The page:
• I am a Fat-Burning Machine, Verified by a VO2max Test: 44% fat at 91% VO2max

    A few months ago, I signed up to be part of a study at Colorado State University (CSU.) Researchers from CSU and University of Colorado health are examining how high levels of exercise affect your heart. I have gone through two of the three phases of testing.

    One of the tests is a VO2max test. Though the researchers are not looking for substrate use (the percentage of carbohydrate and fat used at each exercise intensity), these numbers show up on the results sheet.

    The research coordinator, Nate Bachman, sent me this result:

    “I am also attaching a report of your VO2 Max test and a substrate report.  The substrate report indicates both % and grams per minute of carbohydrate and fat you used throughout the test (and the corresponding VO2 value).  These numbers fluctuate due during each stage due to slight changes in effort, breathing pattern, and measurement variability.  You can go through the report and look at different time points.  At 5:01 you were using 44% fat and your VO2 was 43.0 ml/kg/m (43.0/47.3= 91% of your max).  This indicates you were using fat for almost half of your fuel source at 91% of max- this is great.”

    I don’t know how I compare to others in the study, but I do know some baseline information. There is something called the Crossover Point Hypothesis, developed and studied by George Brooks at UC Berkley. The study was looking for the point where athletes would crossover from burning primarily fat to carbohydrates. As you probably know, at low-intensity exercise fat is the primary source of fuel.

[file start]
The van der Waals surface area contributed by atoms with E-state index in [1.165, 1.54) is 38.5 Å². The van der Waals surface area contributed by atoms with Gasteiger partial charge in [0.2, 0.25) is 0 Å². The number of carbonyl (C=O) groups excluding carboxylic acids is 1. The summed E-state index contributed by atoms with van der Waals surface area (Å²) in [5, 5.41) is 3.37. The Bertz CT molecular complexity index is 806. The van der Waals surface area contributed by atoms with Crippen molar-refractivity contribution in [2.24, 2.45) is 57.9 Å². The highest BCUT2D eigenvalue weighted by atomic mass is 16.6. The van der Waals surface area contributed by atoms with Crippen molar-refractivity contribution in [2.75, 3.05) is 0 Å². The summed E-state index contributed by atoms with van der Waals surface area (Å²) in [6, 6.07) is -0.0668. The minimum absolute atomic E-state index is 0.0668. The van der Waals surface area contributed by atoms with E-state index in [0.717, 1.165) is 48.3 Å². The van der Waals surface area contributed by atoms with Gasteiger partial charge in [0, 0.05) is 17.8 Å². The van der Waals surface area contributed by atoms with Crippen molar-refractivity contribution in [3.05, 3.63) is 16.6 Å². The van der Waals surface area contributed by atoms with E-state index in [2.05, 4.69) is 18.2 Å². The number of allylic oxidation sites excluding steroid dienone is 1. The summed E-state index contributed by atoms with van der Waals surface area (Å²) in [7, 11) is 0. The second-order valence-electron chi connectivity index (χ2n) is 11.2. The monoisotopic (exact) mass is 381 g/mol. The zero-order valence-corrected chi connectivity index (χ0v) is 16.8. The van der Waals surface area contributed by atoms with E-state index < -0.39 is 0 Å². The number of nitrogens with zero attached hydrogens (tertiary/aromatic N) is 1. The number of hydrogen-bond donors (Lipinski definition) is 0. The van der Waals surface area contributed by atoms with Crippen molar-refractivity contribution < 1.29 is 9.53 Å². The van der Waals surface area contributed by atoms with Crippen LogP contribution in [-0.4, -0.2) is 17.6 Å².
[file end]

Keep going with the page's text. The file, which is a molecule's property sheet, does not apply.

The investigation by Brooks showed that depending on the level of training, athletes would crossover somewhere between 35% and 65% of VO2max.

    More recently, Jeff Volek’s research pointed out that the crossover point has a direct relationship to diet. In a past blog, I noted that elite ultrarunners consuming an extremely high-fat diet (some 70% of daily calories come from fat) have shifted the paradigm about what is possible for fat burning for endurance athletes.

    I also noted in that blog that I am not interested in following a 70% fat diet. My diet follows Fat-Burning Machine principles and I modify those principles depending on my level of activity. The Fat-Burning Machine plan is different from Keto or Paleo in that it allows limited grains, dairy, fruit, and alcohol. Portion size, the timing of macronutrients and exercise considerations all play a role.

    Over the years that I’ve been eating the Fat-Burning Machine way, I knew it made a difference because I didn’t need to supplement much nutrition during training and racing. Now I have solid proof that I am a Fat-Burning Machine.

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